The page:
ActionAid supports 400 female household heads with livelihood startups tools
Modern slavery in various forms are depriving many people, especially women and children, of their fundamental rights and freedoms. The International Labour Organisation (ILO) estimates that almost 50 million people, or one in every 150 worldwide, are in situations of modern slavery. Out of the 50 million, more than 3.3 million are children. According to the ILO, the number of people in slavery increased by 2.7 million between 2016 and 2021. The growth has been attributed to the onset of the COVID-19 pandemic. An increase in extreme poverty since the pandemic has contributed to the rise in modern slavery, with the private economy being the main source of the rise. “COVID-19 led to escalated individual debt, resulting in more people being vulnerable to exploitation.”, the ILO adds.
Samuel Sabuli, Project Manager, ActionAid Ghana handing over a startup material to a project beneficiary.
In Ghana, Modern slavery is quite common and manifesting itself vividly in the forms of exploitation of children and women labour, especially within the agricultural sector. Centuries on from the abolition of slavery in major economies worldwide, enforced labour is still a huge problem.
To address these human rights abuses, ActionAid Ghana and Ethiopia have been implementing the Combatting Modern Slavery project with funding support from the Norwegian Agency for Development Corporation (Norad).
The project has since its inception in 2021 built the capacities of state institutions to implement measures to prevent, identify and protect vulnerable groups and victims of modern slavery. Businesses have also been engaged and trained to implement anti-modern slavery measures to prevent, identify and tackle the use of human trafficking and forced labour, including the worst forms of child labour, in their own operations and supply chains.
Micheal Nsiah, General Assembly Member, ActionAid Ghana handing over a startup tool to a project beneficiary.
At the community level, the project has supported vulnerable individuals and groups by building their capacity to resist and seek redress for their recruitment into modern slavery. Through ActionAid’s community structures such as the Anti-Modern Slavery Committee and in partnership with the Anti-Human Trafficking Unit of the Ghana Police Service, 45 survivors of trafficking have been rescued.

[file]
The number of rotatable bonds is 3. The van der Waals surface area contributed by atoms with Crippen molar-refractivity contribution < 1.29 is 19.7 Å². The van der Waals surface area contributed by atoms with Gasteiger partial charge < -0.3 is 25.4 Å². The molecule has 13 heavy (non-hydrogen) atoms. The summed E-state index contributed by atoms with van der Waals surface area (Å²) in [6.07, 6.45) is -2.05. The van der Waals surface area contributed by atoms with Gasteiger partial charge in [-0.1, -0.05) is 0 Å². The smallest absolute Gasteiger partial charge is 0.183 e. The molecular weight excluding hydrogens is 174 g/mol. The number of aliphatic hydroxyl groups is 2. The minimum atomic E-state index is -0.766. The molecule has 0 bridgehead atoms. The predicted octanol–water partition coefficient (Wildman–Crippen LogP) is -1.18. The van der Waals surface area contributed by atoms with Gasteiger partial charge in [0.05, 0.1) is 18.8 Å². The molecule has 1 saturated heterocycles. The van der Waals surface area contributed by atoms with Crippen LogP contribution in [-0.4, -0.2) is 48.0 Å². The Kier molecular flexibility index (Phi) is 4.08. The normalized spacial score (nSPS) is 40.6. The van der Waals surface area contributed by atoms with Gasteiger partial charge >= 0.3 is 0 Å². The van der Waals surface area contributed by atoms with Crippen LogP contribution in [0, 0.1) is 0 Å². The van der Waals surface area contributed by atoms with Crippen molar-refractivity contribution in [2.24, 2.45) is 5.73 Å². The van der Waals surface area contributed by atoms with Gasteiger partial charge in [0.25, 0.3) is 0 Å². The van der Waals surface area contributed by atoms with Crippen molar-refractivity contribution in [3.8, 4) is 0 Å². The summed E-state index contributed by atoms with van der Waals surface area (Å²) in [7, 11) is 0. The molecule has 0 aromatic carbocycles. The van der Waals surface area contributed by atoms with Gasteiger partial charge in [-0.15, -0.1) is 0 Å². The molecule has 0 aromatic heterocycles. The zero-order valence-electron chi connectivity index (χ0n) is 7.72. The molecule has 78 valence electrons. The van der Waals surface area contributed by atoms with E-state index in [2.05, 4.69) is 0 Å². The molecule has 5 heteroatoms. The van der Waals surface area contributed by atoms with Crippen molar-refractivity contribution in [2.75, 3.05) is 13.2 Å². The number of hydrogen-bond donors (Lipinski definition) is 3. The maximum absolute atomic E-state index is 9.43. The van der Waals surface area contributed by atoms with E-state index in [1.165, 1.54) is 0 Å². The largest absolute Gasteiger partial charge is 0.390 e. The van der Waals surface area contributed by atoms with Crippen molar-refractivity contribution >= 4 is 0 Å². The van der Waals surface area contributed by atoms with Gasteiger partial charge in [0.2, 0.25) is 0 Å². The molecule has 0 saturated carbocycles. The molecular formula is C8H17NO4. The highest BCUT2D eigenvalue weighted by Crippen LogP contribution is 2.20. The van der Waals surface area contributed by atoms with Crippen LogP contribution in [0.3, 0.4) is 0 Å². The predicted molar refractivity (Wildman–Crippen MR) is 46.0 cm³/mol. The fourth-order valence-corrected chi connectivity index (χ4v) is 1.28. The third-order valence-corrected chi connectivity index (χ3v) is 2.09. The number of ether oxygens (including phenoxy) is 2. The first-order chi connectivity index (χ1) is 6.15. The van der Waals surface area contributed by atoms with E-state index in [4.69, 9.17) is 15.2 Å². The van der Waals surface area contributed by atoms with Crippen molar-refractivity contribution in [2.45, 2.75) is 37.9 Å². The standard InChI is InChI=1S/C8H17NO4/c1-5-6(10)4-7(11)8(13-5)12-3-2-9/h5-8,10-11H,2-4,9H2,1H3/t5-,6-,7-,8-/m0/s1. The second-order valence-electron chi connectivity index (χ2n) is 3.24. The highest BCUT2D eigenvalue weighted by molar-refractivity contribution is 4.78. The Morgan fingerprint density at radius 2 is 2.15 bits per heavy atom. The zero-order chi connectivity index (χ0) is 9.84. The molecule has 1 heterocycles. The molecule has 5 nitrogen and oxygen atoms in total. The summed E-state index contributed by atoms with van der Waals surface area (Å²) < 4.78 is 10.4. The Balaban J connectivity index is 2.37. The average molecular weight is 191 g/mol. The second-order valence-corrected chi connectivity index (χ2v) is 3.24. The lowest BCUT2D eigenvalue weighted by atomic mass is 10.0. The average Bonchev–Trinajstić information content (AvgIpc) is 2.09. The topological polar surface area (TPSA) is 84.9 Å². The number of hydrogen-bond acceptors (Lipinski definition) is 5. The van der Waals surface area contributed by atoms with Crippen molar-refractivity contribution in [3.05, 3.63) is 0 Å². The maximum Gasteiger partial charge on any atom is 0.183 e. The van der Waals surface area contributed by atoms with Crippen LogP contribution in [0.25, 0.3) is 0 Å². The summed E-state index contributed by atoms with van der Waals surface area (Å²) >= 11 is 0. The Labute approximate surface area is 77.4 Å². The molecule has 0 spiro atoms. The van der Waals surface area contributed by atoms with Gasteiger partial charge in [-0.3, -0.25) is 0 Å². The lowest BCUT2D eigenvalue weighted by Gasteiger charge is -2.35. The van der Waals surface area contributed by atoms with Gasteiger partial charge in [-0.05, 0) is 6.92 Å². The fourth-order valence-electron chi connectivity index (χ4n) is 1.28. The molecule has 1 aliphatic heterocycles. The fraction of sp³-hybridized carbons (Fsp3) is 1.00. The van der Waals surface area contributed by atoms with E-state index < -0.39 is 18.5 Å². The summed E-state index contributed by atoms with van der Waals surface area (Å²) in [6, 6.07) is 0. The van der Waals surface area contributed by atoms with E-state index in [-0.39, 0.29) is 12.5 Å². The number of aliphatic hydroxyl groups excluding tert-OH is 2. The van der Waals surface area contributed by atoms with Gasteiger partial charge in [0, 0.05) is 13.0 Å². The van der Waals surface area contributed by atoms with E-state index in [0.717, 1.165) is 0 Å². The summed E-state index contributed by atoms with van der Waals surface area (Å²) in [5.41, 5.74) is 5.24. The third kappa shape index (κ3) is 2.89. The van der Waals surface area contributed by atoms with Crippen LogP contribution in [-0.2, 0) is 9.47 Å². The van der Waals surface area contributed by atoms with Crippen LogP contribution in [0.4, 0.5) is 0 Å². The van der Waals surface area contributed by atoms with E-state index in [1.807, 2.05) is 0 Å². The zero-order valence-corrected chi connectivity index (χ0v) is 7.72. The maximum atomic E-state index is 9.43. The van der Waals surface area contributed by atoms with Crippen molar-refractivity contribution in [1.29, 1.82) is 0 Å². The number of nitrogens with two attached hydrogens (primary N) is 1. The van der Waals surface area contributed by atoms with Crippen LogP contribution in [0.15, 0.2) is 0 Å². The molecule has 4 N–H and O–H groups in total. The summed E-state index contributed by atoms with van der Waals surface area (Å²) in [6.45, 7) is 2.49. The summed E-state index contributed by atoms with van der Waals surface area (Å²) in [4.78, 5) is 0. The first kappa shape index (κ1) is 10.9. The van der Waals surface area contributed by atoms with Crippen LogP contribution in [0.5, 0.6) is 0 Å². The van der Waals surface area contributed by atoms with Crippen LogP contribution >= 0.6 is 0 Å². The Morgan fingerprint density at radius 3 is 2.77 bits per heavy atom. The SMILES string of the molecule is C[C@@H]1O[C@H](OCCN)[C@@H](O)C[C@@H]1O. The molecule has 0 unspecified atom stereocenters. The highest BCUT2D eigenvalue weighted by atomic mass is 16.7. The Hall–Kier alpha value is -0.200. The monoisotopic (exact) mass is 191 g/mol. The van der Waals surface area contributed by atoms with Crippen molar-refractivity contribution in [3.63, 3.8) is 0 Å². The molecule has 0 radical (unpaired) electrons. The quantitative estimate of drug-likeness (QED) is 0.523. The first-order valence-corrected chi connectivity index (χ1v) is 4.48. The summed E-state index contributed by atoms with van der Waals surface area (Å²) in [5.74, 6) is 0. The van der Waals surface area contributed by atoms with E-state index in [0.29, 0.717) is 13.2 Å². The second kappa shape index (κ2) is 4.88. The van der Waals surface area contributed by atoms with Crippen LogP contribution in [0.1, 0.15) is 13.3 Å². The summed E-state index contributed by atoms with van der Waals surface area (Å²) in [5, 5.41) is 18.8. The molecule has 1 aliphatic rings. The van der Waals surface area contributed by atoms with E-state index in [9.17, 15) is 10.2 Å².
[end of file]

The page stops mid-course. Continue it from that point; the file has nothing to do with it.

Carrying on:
Distribution of Livelihood Startups
John Nkaw, Country Director, ActionAid Ghana handing over startup tool to a project beneficiary.
In August 2022, ActionAid Ghana commissioned the Ghana Enterprises Agency to train four hundred female -household heads to overcome their vulnerability of being recruited into modern slavery practices. The Alternative Livelihood training was conducted to equip the beneficiaries to acquire livelihood skills and increase their income levels by starting their own business or gaining employment. The training was conducted in areas such as detergent production, animal rearing, catering, beekeeping, mushroom farming and baking. The others are soap making, pomade production, vegetable farming, tiling, bead making and make-up. As part of the training activity, participants were provided with startup materials and tools to drive their businesses, improve their economic power and meet the basic needs of their dependents. The tools which include sterilisers, hand gloves, napkins and many others were purchased at a total cost of one million, nine hundred and ninety-four thousand, three hundred and six.